The patient couldn’t hide his excitement and tried to convey his gratitude to the doctor.
“I said to the interpreter: ‘What did he just say?’” Jarstad said.
The interpreter told him the man was thrilled because he had been told he would be blind the rest of his life. The patient concluded he could no longer believe anything his country told him. Jarstad said some of the most challenging cataracts he has seen were in North Korean patients because they had no previous treatment.
The medical situation is very different in each country the doctor visits.
His first overseas trip was to Zimbabwe in 1993. That was relatively early in his career, when he was teaching at the University of Washington in Seattle. During the trip, he found that doctors were using instruments and medical equipment from Cuba dating back to the 1950s.
He decided to help the doctors find people to donate modern equipment. He ended up taking more than 27 boxes of medical supplies to Zimbabwe.
“It was like Christmas for them” when the Zimbabweans opened the boxes, he said. “When we got into their hospital, they had nothing, not even eyedrops. So, it was great to stock their shelves.”
Vietnam also surprised Jarstad. When he visited Vinh in the northern part of Vietnam in 2012, he found that doctors had the latest microscopes, “even better than what we have at the university.”
“I was expecting like a Third World experience, and he had the latest microscope and the very latest artificial lens,” Jarstad said.
Angola, which he visited in 2014, occupied another place on the spectrum. It seemed to him to be one of the wealthiest African countries because it had gold, diamonds and oil. Doctors had all the latest equipment, but they didn’t know how to use most of it.
“So they wanted me to come over and teach,” Jarstad said.
All the doctors he met in Angola were women, as most of the men had been killed during a civil war.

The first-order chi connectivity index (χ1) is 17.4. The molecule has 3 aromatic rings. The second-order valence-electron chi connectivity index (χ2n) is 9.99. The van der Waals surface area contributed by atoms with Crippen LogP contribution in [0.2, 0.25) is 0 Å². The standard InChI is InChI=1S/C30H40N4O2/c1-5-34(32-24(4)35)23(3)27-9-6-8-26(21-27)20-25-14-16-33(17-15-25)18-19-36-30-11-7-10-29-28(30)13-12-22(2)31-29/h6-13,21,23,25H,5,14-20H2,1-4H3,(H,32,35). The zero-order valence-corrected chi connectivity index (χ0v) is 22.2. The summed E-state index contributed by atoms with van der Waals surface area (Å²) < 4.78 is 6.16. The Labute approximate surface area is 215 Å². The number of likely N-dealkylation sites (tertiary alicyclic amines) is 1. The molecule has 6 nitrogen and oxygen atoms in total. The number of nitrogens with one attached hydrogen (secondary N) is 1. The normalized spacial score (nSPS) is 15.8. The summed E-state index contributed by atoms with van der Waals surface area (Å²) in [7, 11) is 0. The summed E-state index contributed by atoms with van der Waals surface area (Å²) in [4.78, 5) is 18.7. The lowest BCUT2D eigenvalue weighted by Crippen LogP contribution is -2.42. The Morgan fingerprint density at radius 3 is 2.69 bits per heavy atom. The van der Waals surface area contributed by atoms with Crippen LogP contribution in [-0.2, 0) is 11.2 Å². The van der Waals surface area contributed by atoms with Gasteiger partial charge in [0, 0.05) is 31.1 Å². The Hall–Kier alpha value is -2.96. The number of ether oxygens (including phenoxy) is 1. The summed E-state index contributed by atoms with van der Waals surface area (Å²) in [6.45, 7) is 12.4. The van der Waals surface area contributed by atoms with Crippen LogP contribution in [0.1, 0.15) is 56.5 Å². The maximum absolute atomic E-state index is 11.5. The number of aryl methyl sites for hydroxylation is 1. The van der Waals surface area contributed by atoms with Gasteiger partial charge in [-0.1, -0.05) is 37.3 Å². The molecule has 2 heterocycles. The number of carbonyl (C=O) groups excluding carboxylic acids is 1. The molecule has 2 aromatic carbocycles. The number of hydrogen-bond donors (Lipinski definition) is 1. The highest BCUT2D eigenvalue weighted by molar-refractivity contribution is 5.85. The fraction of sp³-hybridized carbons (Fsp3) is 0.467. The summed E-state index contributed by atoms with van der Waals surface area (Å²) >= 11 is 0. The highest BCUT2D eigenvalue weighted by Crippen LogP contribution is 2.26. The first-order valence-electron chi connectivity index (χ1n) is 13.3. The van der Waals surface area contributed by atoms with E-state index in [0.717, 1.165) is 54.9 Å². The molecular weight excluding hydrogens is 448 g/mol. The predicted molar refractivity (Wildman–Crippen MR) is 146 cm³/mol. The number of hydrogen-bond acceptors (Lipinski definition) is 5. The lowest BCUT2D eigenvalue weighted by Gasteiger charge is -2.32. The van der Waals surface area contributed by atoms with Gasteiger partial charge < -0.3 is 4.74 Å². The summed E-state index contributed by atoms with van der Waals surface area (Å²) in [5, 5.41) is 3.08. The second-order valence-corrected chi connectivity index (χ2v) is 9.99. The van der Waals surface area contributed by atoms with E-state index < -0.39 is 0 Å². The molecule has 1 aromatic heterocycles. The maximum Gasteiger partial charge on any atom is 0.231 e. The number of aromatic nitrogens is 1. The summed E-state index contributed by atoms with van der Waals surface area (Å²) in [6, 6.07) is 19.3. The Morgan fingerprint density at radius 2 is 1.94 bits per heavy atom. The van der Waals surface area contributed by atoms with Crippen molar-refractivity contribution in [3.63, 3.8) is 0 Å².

Jarstad said he learns something new during every mission trip. When he went to the Philippines in 2001, he met Miguel Sarabia, whom he described as one of the world’s experts on manual small incision cataract surgery. Sabaria taught Jarstad the technique.
Making a difference
Teguh Susilo is a retina specialist whom Jarstad helped train during a mission seven years ago Indonesia. Susilo is now practicing in the port city of Surabaya.
“It all began in 2012 when I was a resident, and there was a program called Pacific Partnership from the U.S. Navy with its USNS Mercy coming to Manado City. It was the first time I met Professor Jarstad,” Susilo recalled in an email.
Susilo learned the phaco cataract operation technique from Jarstad.
“It was a very exciting and wonderful moment for me, in which, under his close supervision, I attained the most important skill as an ophthalmologist, phaco surgery,” Susilo said. “By the end of the program, when the ship landed us back to the city, I was able to perform phaco surgery independently!”
One “closest and most respected” friend Jarstad has made overseas is Tjahjono Gondhowiardjo, former chairman of the Indonesian Ophthalmology Association. They met in 1994, when Jarstad and his wife were performing cataract surgeries on a small Indonesian island. Jarstad has been a frequent visitor to Indonesia since, participating in scientific meetings and giving lectures in the Department of Ophthalmology at the University of Indonesia, Jakarta.
“In every visit, Jarstad always donated many instruments, textbooks, and doing his charity work distributing glasses to the non-affordable persons,” Gondhowiardjo said in an email.
“I do believe that a man like John can always inspire and trigger younger colleagues to reach their best potential capacity,” Gondhowiardjo said.
Next spring, Jarstad will teach cataract surgery in India and Argentina. He wants to travel as much as possible before he grows too old. He’s aware that there is always a sacrifice for joining a humanitarian trip.
“When I had my private practice, it would cost me about $40,000 to $50,000” in earnings to take time off to go on a mission, he said. “I had a pretty high overhead, so there was a bit of a sacrifice.”
It’s more important to him, however, to get the feeling that “you’re not selfish, not only just out for yourself.” Many doctors he has met have become best friends even though they’re thousands of miles away.
And it’s all made him a better doctor, he said.
“It has been really rewarding to work with them and feel like you’re making a difference in the world and helping other people,” Jarstad said. “You just never know where your influence could end, because you teach one doctor, and then he takes care of thousands of patients at a higher level, maybe.”
Supervising editor is Scott Swafford.